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There rode the lords of France and Spain,
Of England, 13 Flanders, and "Lorraine,
While 15 serried thousands round them stood,
From shore of 16 Leith to Holyrood.

Though Mary's heart was light as air,
To find a home so wild and fair;
To see a gathered nation by,
And rays of joy from every eye;

Though frequent shouts the "welkin broke,
Though courtiers bowed, and ladies spoke,
An absent look they oft could trace
Deep settled on her comely face.
Was it the thought, that all alone
She must support a rocking throne;
That 18 Caledonia's rugged land
Might scorn a lady's weak command,
And the 19 Red Lion's haughty eye
Scowl at a maiden's feet to lie?

No; 'twas the notes of Scottish song,
Soft pealing from the countless throng.
So mellowed came the distant swell,
That on her ravished ear it fell
Like dew of heaven, at evening close,
On forest flowers or woodland rose.
For Mary's heart, to nature true,
The power of song and music knew :
But all the choral measures 20 bland,
Of anthems sung in southern land,
Appeared an useless pile of art,
Unfit to sway or melt the heart,
Compared with that which floated by,
Her simple native melody.

As she drew near the Abbey stile,
She halted, reined, and bent the while :
She heard the Caledonian lyre
Pour forth its notes of 2 runic fire;
But scarcely caught the ravished Queen
The minstrel song that flowed between.

Entranced upon the strain she hung.
'Twas thus the gray-haired minstrel sung :-
"O Lady dear, fair is thy noon,

But man is like the inconstant moon:
Last night she smiled o'er lawn and lea;
That moon will change, and so will he.

“Thy time, dear Lady, 's a passing shower;
Thy beauty is but a fading flower;

Watch thy young bosom and maiden eye,
For the shower must fall, and the floweret die."





'factious broils, the dissensions of political and religious parties. 2 lea, meadow or pasture-land. 3 northern main, the Atlantic Ocean, bounding the north of Scotland. lay, song. Dunedin, Edwin's Hill, the Gaelic or Highland name for Edinburgh, which means Edwin's town. "hied, went. Holyrood, the royal palace of the ancient Scottish sovereigns. mien, look; air; carriage. 9driven from her home; she was sent to France to be safe from the English, who wished to marry her to their young King Edward VI. 1o a parent, etc. In 1560, Mary lost her mother and her husband, who was King of France. She thus ceased to be Queen of France. "amble, the movement of a horse when he first lifts the two feet on one side and then those on the other side of his body. " Presbyter, one who belongs to the form of worship prevailing in Scotland, and having no bishops. 13 Flanders, now Belgium and Holland. 14 Lorraine, now a province of Germany. 15 serried, pressed or crowded closely together. 16 Leith, the port of Edinburgh, situated on the Frith of Forth. 17 welkin, the vault of the sky and the clouds. 19 Caledonia, the ancient Roman name of Scotland. 19 Red Lion, an emblem of Scotland. 20 bland, soft, soothing. 21 runic, belonging to the ancient races of Sweden, Norway, Denmark, Scotland, and other parts of northern Europe.




sig nif-i-cant-ly

symp -toms
mis-in-ter'-pret ir-re-sis'-ti-ble

In the year 1774, being much indisposed both in mind and body, incapable of 1 diverting myself either with company or books, and yet in a condition that made some diversion necessary, I was glad of anything that would engage my attention, without fatiguing it. The children of a neighbour of mine had a 2 leveret given them for a plaything; it was at that time about three months old. Understanding better how to tease the poor creature than to feed it, and soon becoming weary of their charge, they readily consented that their father, who saw it pining and growing leaner every day, should offer it to my acceptance. I was willing enough to take the prisoner under my protection, perceiving that, in the management of such an animal, and in the attempt to tame it, I should find just that sort of employment which my case required. It was soon known among the neighbours that I was pleased with the present, and the consequence was, that in a short time I had as many leverets offered to me as would have stocked a 3 paddock. I undertook the care of three, which it is necessary that I should here distinguish by the names I gave them--Puss, Tiney, and Bess. Notwithstanding the two 'feminine' appellatives, I must inform you that they were all males. Immediately commencing carpenter, I built them houses to sleep in; each had a separate apartment, the floor of which was cleansed every day, and thus kept sweet and free from dirt. In the daytime they had the range of a hall, and at night each returned to his own bed, never intruding into that of another.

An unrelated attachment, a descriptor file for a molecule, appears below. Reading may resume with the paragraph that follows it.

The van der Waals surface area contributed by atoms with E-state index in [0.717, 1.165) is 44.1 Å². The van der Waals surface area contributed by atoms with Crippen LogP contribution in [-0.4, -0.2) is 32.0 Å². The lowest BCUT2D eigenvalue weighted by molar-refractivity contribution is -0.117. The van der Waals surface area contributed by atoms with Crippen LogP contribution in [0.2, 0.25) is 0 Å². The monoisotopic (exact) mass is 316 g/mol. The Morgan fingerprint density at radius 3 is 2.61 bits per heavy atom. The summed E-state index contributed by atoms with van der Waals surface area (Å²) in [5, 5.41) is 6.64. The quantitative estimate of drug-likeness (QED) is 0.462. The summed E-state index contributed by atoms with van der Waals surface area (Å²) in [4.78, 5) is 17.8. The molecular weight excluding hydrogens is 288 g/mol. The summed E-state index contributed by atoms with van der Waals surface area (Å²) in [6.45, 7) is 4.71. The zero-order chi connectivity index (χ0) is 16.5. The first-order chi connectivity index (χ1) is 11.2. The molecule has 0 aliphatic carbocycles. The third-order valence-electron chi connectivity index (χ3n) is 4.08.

Puss grew presently familiar, would leap into my lap, raise himself upon his hinder feet, and bite the hair from

my temples. He would suffer me to take him up, and to carry him about in my arms, and has more than once fallen asleep upon my knee. He was ill three days, during which time I nursed him, kept him apart from his fellows, that they might not molest him (for, like many other wild animals, they persecute one of their own species that is sick),

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and by constant care, and trying him with a variety of herbs, restored him to perfect health. No creature could be more grateful than my patient after his recovery; a sentiment which he most significantly expressed by licking my hand, first the back of it, then the palm, then every finger separately, then between all the fingers, as if anxious to leave no part of it unsaluted; a ceremony which he

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